By Audrey Kemp | Junior Reporter

May 23, 2023 | 4 min read

Content creator who rose to fame filming herself on Canon cameras calls partnership with the brand a ‘full circle moment’ in her career.

Late last week, camera giant Canon USA unveiled a social media campaign with 21-year-old content creator and entrepreneur Emma Chamberlain at its center.

Led by creative agency Pixel, the multichannel campaign explores Chamberlain’s evolution as an influencer, from taking her dad’s Canon EOS Rebel T2i camera with her on excursions to buy iced coffee, to interviewing A-list celebrities on the red carpet at the Met Gala for her 35m collective social media followers. At every step of the way, a Canon camera assisted her.

“This is definitely a huge full circle moment, which is my favorite type of collaboration ... Going from being a truly organic customer in every sense of the term ... and learning about it as a consumer is so impactful,” Chamberlain told The Drum in an in-person interview on Thursday. “It really just allows a partnership that’s so incredibly genuine ... With Canon, this was a tool in my toolkit that got me to where I am.”

emma chamberlain

The campaign, which comprises a hero video, social media cuts and still photography, rolled out across Meta, YouTube, TikTok, Snapchat, Pinterest and Canon’s owned channels. It also spotlights various Canon cameras, like the Canon EOS R50 camera, which is part of a newly released Content Creator Kit.

Canon says this particular campaign is meant to encourage other young people to pursue careers as content creators, whether they’re a skilled camera user or a novice with professional camera gear. Chamberlain herself was inexperienced using cameras when she first started. “[This tiny camera] was approachable as a young kid who didn’t go to film school, didn’t know how to use fancy cameras [and] wasn’t super good at using things without auto-focus,“ she said. “It was really user-friendly and enabled me to up my quality while still understanding how to use it. It elevated my content in a lot of ways that helped me get to where I am.“

The influencer-brand relationship

In the years following, Chamberlain has become a phenomenon and brand in her own right. In 2020, her podcast, Anything Goes, earned her the “Best Podcaster” award at the 12th annual Shorty Awards. That same year, her love of iced coffee led her to start her own coffee brand, Chamberlain Coffee.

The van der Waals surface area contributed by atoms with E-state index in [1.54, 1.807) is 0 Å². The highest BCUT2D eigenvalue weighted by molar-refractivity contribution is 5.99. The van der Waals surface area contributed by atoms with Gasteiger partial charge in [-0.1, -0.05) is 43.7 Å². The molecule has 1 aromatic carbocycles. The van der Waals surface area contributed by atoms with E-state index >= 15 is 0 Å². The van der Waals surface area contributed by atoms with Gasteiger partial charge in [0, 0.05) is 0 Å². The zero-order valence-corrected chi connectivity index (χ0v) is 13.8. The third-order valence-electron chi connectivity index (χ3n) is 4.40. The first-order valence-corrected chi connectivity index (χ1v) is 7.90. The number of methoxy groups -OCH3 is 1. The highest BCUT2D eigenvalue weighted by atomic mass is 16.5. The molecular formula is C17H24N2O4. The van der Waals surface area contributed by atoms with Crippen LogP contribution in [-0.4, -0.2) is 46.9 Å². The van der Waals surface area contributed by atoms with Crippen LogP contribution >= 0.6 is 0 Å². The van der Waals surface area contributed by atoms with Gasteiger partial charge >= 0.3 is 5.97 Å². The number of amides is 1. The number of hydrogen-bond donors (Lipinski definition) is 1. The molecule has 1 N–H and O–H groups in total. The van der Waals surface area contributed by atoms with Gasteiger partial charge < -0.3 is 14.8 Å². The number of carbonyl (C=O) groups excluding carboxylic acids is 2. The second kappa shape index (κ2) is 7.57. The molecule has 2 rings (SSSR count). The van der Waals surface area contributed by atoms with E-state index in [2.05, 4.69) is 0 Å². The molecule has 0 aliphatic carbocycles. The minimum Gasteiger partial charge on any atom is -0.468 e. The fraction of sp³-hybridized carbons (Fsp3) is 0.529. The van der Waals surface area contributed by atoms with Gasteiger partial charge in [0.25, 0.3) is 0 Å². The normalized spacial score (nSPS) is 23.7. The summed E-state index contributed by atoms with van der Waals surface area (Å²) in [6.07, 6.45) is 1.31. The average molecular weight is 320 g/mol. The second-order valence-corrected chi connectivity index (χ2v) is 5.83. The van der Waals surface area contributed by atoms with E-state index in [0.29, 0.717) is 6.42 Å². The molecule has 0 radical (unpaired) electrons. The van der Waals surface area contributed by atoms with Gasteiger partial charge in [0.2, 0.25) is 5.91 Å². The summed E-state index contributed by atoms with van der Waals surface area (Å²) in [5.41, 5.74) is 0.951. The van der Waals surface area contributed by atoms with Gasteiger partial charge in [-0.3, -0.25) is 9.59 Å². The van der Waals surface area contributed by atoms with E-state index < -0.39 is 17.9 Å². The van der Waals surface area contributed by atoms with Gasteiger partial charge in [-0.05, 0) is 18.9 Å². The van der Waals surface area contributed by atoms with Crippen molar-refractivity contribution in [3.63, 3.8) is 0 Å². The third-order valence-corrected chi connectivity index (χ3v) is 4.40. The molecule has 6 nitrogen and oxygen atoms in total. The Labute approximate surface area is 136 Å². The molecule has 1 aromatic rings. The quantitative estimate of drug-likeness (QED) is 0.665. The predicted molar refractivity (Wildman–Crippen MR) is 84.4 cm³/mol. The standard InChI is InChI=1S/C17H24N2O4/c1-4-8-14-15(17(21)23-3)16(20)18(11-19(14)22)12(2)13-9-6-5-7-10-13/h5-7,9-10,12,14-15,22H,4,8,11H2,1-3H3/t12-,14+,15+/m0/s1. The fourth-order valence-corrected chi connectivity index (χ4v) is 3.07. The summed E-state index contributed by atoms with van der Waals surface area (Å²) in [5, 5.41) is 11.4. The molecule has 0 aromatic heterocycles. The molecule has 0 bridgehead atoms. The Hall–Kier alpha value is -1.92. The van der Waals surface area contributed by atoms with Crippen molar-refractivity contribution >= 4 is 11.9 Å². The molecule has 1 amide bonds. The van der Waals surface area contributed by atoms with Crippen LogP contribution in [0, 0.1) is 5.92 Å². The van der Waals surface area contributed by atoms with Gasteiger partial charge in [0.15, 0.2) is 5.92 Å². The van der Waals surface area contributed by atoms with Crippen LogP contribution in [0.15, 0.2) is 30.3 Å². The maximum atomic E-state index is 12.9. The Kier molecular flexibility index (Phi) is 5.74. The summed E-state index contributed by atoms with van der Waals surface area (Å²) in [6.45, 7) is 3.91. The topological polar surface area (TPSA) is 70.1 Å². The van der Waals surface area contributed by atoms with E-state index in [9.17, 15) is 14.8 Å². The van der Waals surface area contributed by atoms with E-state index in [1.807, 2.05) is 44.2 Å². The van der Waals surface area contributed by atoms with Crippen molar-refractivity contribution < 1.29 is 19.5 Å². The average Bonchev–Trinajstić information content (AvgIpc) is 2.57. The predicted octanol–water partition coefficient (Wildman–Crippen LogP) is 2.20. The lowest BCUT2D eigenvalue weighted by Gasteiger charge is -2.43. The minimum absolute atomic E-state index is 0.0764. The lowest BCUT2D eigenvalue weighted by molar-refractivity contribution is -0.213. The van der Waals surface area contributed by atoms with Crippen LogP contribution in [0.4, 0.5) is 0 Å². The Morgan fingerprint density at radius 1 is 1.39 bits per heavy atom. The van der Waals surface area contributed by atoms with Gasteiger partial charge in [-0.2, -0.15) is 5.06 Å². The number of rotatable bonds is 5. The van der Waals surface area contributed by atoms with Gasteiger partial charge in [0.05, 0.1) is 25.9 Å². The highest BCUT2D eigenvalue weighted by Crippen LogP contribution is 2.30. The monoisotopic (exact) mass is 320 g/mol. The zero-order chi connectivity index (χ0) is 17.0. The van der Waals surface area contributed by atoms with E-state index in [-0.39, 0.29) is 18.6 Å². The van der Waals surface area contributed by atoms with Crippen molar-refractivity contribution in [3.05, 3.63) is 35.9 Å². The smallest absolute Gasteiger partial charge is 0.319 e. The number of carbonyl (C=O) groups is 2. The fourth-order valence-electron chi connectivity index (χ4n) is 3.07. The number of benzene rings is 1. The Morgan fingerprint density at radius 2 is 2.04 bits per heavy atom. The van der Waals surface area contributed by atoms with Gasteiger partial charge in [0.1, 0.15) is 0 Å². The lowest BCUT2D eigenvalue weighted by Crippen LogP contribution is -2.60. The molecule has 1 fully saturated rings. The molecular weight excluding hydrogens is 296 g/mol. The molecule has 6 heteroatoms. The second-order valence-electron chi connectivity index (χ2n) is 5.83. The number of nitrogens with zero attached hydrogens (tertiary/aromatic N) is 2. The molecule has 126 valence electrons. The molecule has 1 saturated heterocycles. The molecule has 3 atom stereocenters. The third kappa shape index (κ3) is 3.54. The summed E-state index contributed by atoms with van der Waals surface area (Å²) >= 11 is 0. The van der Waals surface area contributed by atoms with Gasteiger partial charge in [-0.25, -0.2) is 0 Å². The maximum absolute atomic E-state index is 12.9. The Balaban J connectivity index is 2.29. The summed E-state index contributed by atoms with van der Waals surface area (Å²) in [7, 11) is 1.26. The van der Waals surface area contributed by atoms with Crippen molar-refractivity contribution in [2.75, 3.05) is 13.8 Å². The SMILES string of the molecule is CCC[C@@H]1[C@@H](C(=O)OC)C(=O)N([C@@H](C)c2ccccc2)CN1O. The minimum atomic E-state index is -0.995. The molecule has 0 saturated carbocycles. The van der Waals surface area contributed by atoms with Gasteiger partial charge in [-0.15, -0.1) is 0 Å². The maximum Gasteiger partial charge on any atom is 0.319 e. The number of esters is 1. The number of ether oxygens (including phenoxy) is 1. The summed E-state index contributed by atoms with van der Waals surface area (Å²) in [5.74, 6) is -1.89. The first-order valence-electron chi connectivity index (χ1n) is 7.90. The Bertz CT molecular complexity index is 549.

In addition to Canon, Chamberlain has worked with several name brands, from Levi’s to Vogue Australia. As social media audiences demand more authenticity and transparency from creators, she says each deal requires a lot of internal deliberation. “It comes down to meeting with the team and understanding their ethos behind the scenes,“ she said. “There’s a lot of value in vetting that. Obviously, a lot of these brands are massive and have hundreds of people working for them ... Meeting the people and feeling their energy out is huge.“

As expected, Chamberlain gets innumerable offers from brands. But when it comes to the offers that compel her the most, they typically encourage collaboration and allow her creative freedom. “Moving forward, something I’m excited about is being more involved in the creative process in shoots and the way campaigns are created ... Because I know what’s ‘me’ for people who follow me, and brands know what’s exciting to their audience.“

In the case of Canon, Chamberlain said it felt like a natural fit because she was a longtime consumer of the brand. Although Canon is a brand that specializes in professional equipment, she considers herself living proof that anyone can pick up a camera and have a chance at stardom. “The truth is, everyone has something unique to bring to the table. I remember when I first started, I thought, ‘Is anyone going to even care about what I have to say?’“ she said. “But what I learned over time is every single person has a unique point of view ... It takes practice to learn to talk to the camera like it’s not a camera… but once you get through it, the sky is the limit.“

For more, sign up for The Drum’s daily US newsletter here.

Marketing Brand Strategy Influencer Marketing

More from Marketing

View all